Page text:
CAPTCHA: nulla - In other words, you can count on that being nulla possibilities. Ba-da-BOOSH! :D
  • neminem 2012-11-21 10:50
    I try not to commit anything that would confuse people... but occasionally I can't resist turning legitimate things that look like emoticons, all the way into emoticons. Like, say, if you're sticking an underscore into the middle of a string:
    string newString = string1 +"_"+ string2;

    How can you -possibly- resist turning that into:

    // o // "beep beep, I am a robot"
    // |
    string newString = string1 +"_"+ string2;


    Also, that quote about joints, reminds me, I've always wondered how that song about smoking two joints didn't trigger a stack overflow of joint-smoking:

    void SmokeTwoJoints()
    {
    SmokeTwoJoints(); // smoke two joints before you smoke two joints
    (new Joint()).Smoke(): // smoke the two joints
    (new Joint()).Smoke():
    SmokeTwoJoints(); // then you smoke two more
    }
  • Evo 2012-11-21 11:03
    neminem:

    Also, that quote about joints, reminds me, I've always wondered how that song about smoking two joints didn't trigger a stack overflow of joint-smoking:

    void SmokeTwoJoints()
    {
    SmokeTwoJoints(); // smoke two joints before you smoke two joints
    (new Joint()).Smoke(): // smoke the two joints
    (new Joint()).Smoke():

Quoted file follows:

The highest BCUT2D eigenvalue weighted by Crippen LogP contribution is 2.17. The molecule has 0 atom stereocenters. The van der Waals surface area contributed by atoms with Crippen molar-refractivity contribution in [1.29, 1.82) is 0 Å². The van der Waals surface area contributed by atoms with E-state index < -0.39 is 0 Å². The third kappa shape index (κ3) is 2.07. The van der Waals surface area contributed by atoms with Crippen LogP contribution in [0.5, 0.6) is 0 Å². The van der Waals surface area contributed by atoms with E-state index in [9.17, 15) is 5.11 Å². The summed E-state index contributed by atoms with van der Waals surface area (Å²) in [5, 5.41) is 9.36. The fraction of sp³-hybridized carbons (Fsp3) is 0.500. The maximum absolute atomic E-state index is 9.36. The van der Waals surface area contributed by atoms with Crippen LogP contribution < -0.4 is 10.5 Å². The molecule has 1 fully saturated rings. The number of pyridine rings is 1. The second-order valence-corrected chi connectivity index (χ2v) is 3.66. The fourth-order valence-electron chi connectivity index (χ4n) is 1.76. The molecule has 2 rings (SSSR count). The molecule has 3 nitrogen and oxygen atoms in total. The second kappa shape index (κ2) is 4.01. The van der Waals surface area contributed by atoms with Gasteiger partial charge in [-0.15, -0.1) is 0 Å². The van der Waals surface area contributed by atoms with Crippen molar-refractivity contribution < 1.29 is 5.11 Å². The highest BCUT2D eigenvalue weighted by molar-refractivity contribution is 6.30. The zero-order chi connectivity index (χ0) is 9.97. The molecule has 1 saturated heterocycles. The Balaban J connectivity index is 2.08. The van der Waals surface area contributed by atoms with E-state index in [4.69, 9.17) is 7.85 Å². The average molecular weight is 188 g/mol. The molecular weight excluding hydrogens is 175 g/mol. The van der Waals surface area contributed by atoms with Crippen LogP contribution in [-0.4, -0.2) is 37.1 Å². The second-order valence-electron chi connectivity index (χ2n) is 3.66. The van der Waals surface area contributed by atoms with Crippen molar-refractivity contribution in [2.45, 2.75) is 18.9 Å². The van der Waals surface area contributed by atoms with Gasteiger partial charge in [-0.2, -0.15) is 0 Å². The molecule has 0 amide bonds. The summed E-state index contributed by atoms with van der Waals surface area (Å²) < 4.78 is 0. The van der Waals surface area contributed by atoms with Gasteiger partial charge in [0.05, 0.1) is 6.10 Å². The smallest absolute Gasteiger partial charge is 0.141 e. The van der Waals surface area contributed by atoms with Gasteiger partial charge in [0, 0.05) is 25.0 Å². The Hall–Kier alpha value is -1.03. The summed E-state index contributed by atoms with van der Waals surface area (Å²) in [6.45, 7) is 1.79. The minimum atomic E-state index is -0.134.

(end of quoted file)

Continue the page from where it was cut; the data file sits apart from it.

SmokeTwoJoints(); // then you smoke two more
    }


    Too bad you'll never actually come around to smoking a joint like that.
  • KattMan 2012-11-21 11:05
    Evo:
    neminem:

    Also, that quote about joints, reminds me, I've always wondered how that song about smoking two joints didn't trigger a stack overflow of joint-smoking:

    void SmokeTwoJoints()
    {
    SmokeTwoJoints(); // smoke two joints before you smoke two joints
    (new Joint()).Smoke(): // smoke the two joints
    (new Joint()).Smoke():
    SmokeTwoJoints(); // then you smoke two more
    }


    Too bad you'll never actually come around to smoking a joint like that.

    How do you know? Perhaps he has.
  • BOFH 2012-11-21 11:46
    KattMan:
    he would delete something then come running into the lab saying it was an accident and ask us to recover it. Granted it was simply flipping a flag on the record, but we made the mistake of making it look easy a few times
    Yes, clearly a mistake, for which you will pay and pay and pay...

    By policy, the following requests always take a minimum of 24 hours to resolve:

    * Forgot my password
    * Deleted my file, restore from backup
    * Unable to read what's right there on the screen in front of me

    It's called demand management. Make it easier for them to do the right thing the first time. It's really for their own good, in the long run.
  • Jack 2012-11-21 12:00
    While taking my college programming courses I got a part time job doing utterly brainless work on an old CRT based system. At the end of each action it would prompt: